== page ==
For most offenders, eliminating a long jail sentence is "a huge carrot," said Mark Gangl, a retired probation agent who works with the program. Often, he said, repeat offenders don't want to be away from their jobs or their children. Other drivers are "tired of the revolving door" and are seeking a way to stay sober, Gangl said.
Still, most repeat offenders aren't eligible or aren't willing to try it. Of the 421 offenders with at least three DWIs who were screened for Ramsey County's program in 2008, just 96 were deemed eligible and only 22 enrolled.
"This isn't the easy way out -- this is the hard way out," said attorney Kate Latimer, who is part of the DWI Court team.
Participants attend court weekly for at least three months, with visits reduced the longer they stay sober. Treatment is mandatory. Several times a week, participants must provide urine and breath tests, but most offenders are given a break if they relapse. Instead of completing the program at home, they may move to a sober house or an inpatient treatment center.
"A lot of these people haven't strung 30 days of sobriety together in years," said District Judge Robert Awsumb, one of two Ramsey Court judges who preside over DWI Court.
Since 2005, 119 people have participated in Ramsey's DWI Court. As a group, those drivers racked up about 400 drunken driving convictions, but none of the graduates has gotten a new DWI. Of the 48 people who completed the program, 86 percent had their driver's license reinstated by the time they finished, compared with 27 percent of offenders who weren't in the program.
DWI Court was funded by a federal grant that provided about $175,000 a year, said Karen Mareck, a District Court administrator. But that money ran out in September, and court officials don't know if they'll be able to keep the program going much longer.
"This program works -- it saves money, it saves lives," Awsumb said. "It would be a tragedy to see it terminated because of a lack of funding."
Enforcement is part of effort
While Anoka and Ramsey have helped drunken drivers find useful ways to avoid jail, the two counties have not eased back on enforcement.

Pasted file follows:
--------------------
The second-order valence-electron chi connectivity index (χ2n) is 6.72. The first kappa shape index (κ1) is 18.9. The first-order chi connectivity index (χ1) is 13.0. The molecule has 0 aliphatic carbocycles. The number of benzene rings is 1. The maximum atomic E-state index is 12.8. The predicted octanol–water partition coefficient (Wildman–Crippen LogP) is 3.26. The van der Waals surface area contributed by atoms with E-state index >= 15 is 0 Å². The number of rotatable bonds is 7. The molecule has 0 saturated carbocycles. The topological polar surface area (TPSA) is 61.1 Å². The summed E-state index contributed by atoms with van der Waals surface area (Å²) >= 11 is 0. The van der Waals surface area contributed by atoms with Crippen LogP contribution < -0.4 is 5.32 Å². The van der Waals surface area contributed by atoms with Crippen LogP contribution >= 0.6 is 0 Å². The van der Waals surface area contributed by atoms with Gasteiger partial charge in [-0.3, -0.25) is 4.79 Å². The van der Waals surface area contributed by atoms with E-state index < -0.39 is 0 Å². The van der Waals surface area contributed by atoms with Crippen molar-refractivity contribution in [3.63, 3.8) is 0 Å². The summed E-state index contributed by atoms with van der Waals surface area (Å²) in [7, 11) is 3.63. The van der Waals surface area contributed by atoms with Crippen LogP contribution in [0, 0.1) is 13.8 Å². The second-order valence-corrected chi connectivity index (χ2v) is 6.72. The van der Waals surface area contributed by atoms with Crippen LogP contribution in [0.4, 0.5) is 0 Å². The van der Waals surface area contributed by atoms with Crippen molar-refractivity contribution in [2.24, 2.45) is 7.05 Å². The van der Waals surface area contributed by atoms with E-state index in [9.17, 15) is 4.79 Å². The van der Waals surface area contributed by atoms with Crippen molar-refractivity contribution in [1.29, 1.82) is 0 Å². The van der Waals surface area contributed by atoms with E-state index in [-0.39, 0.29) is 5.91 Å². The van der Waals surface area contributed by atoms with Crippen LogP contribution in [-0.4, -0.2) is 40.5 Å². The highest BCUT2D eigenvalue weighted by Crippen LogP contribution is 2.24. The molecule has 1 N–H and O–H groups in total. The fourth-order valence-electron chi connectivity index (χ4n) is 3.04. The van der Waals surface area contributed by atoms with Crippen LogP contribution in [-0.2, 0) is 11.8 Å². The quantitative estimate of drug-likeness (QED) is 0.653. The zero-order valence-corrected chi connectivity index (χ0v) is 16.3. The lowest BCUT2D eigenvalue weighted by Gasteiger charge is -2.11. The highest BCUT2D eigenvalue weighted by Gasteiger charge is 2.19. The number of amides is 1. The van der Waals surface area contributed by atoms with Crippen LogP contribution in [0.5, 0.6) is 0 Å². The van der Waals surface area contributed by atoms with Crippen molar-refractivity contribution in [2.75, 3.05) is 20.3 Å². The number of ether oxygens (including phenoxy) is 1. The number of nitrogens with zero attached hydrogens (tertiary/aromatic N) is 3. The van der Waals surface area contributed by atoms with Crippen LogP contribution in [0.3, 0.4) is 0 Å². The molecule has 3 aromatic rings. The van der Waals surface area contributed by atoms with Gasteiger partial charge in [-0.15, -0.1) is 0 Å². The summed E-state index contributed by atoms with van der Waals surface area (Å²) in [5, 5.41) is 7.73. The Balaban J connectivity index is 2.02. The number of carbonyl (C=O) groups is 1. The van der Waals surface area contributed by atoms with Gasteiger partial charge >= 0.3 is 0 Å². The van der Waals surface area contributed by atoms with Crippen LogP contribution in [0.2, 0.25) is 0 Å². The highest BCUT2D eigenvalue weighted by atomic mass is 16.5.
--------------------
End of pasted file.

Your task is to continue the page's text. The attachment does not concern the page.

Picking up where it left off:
In 2009, Ramsey County officials used a state grant to combine the forces of 10 police agencies that used to run their own saturation patrols. The agencies conduct high-visibility work in a specific zone about twice a month. The first seven events netted 159 DWIs out of 2,442 traffic stops.
In Anoka County, 11 police agencies and the State Patrol spend every Friday and Saturday night targeting a specific location. Officers wear bright "DWI Task Force" vests and electronic road signs tell drivers that they are entering a DWI enforcement zone.
Bar patrons sometimes get coasters that advertise the patrols. One night, more than 100 customers left their vehicles in a bar's parking lot rather than risk arrest, said Anoka County Sheriff Bruce Andersohn.
Since the program started in 2006, more than 1,200 officers have worked 118 patrols. They've made 22,000 traffic stops, resulting in 1,400 DWI arrests. The program is funded with $300,000 in federal money.
"We're looking to change behaviors, not just making more arrests," Andersohn said.
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The Star Tribune is taking an indepth look at the scourge of drunken driving in Minnesota, the victims it claims and the public safety questions it raises. Every year, hundreds of Minnesotans are killed or severely injured in crashes caused by drunken drivers. Another 35,000 are convicted of DWI. What more can be done to clear our roads of the deadly threat? This series will examine the issue. We invite you to join the debate at startribune.com.